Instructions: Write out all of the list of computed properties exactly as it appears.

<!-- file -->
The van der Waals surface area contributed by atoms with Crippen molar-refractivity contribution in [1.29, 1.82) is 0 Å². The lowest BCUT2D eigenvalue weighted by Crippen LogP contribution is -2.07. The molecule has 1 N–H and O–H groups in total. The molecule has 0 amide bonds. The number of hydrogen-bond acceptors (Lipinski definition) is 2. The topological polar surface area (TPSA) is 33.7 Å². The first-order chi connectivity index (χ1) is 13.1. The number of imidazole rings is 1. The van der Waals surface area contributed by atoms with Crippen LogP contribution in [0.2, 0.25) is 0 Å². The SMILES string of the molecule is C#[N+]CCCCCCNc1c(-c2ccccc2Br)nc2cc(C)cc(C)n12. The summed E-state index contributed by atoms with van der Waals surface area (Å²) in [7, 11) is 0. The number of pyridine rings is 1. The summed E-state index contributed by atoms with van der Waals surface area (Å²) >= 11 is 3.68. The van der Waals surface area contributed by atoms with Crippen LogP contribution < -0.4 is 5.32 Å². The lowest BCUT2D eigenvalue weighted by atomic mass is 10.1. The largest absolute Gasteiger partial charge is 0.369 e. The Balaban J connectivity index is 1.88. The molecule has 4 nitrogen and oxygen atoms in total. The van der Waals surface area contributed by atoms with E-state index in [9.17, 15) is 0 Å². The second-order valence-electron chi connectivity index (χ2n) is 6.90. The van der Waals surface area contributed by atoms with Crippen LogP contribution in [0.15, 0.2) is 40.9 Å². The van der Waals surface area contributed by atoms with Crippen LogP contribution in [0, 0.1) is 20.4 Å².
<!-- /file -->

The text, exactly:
The van der Waals surface area contributed by atoms with Crippen molar-refractivity contribution in [1.29, 1.82) is 0 Å². The lowest BCUT2D eigenvalue weighted by Crippen LogP contribution is -2.07. The molecule has 1 N–H and O–H groups in total. The molecule has 0 amide bonds. The number of hydrogen-bond acceptors (Lipinski definition) is 2. The topological polar surface area (TPSA) is 33.7 Å². The first-order chi connectivity index (χ1) is 13.1. The number of imidazole rings is 1. The van der Waals surface area contributed by atoms with Crippen LogP contribution in [0.2, 0.25) is 0 Å². The SMILES string of the molecule is C#[N+]CCCCCCNc1c(-c2ccccc2Br)nc2cc(C)cc(C)n12. The summed E-state index contributed by atoms with van der Waals surface area (Å²) in [7, 11) is 0. The number of pyridine rings is 1. The summed E-state index contributed by atoms with van der Waals surface area (Å²) >= 11 is 3.68. The van der Waals surface area contributed by atoms with Crippen LogP contribution < -0.4 is 5.32 Å². The lowest BCUT2D eigenvalue weighted by atomic mass is 10.1. The largest absolute Gasteiger partial charge is 0.369 e. The Balaban J connectivity index is 1.88. The molecule has 4 nitrogen and oxygen atoms in total. The van der Waals surface area contributed by atoms with E-state index in [9.17, 15) is 0 Å². The second-order valence-electron chi connectivity index (χ2n) is 6.90. The van der Waals surface area contributed by atoms with Crippen LogP contribution in [0.15, 0.2) is 40.9 Å². The van der Waals surface area contributed by atoms with Crippen LogP contribution in [0, 0.1) is 20.4 Å².